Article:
So What Should I Use?

Luckily, most of the best video players out there -- like the popular VLC or our personal favourite, PotPlayer -- have their own self-contained sets of codecs, that won't conflict with anything on your system, nor do they require any kind of separate management or updating on your part. Generally, they'll play any video file you run into, and are by far the easiest way to get full video compatibility on your machine.

That said, there are a few exceptions where codec packs might be necessary:

  • If you use Windows Media Player or have a home theatre PC that uses Windows Media Center, your codec support is limited, and you'll want a codec pack to beef it up. Alternatively, you could use a media centre like XBMC, which doesn't require any codec packs and will play almost any video.
  • If you use Media Player Classic Home Cinema (MPCHC), which is a popular customisable video player that works well on older machines. We still prefer other players, but some people are huge MPCHC fans, so if you fall into that category, you'll want a codec pack.
  • If you rely on subtitles. Most fansubbed anime fans find that the combination of MPCHC and a codec pack make for the best subtitle support around. We still recommend trying something like PotPlayer first, but if it causes you a lot of subtitle-related grief, MPCHC coupled with a codec pack is worth a shot.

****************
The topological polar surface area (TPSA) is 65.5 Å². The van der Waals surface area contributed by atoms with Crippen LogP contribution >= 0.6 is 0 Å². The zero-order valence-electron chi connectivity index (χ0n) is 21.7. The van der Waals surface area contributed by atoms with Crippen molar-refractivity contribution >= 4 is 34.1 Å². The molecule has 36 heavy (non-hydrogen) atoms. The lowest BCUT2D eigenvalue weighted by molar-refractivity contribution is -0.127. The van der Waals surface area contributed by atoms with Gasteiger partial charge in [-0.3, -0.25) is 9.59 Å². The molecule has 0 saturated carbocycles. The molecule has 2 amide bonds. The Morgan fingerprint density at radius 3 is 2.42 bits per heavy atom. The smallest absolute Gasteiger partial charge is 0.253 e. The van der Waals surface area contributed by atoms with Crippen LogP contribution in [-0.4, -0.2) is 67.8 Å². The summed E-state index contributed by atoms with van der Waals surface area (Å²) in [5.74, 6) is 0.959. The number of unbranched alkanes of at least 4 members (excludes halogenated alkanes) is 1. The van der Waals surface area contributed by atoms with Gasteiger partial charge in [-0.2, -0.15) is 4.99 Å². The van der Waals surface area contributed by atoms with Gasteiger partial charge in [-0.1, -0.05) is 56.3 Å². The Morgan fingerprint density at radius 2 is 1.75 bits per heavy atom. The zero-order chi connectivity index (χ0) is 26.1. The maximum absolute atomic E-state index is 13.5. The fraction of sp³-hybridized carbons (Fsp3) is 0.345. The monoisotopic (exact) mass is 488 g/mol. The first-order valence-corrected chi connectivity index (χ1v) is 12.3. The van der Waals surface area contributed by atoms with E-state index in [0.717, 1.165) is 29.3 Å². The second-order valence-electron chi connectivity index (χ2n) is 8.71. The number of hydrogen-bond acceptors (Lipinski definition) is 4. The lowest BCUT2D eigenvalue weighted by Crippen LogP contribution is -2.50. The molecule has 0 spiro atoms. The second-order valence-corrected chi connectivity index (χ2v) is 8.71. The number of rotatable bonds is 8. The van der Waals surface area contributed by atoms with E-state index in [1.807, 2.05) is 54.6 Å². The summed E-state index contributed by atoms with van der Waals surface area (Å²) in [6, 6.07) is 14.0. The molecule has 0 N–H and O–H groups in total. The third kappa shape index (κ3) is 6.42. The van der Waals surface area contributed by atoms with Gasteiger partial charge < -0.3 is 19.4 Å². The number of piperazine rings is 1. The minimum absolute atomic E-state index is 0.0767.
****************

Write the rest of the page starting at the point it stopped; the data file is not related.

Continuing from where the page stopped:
That leaves one last question: Which one to use? If you have to use a codec pack, we recommend using a minimal one like Community Combined Codec Pack (CCCP). It's simple, only installs a few codecs, and it's less likely to interfere with anything on your system (nor will it install any crapware). Hopefully, it should work out of the box and won't cause you any problems.

As you can see, it isn't as black-and-white as a lot of people make it out to be. We don't love the idea of codec packs, and as we said before, we don't recommend them to most users. But, we understand that there are a few situations in which you'll need them if you're unwilling to visit the alternatives. Hopefully this clears up some confusion.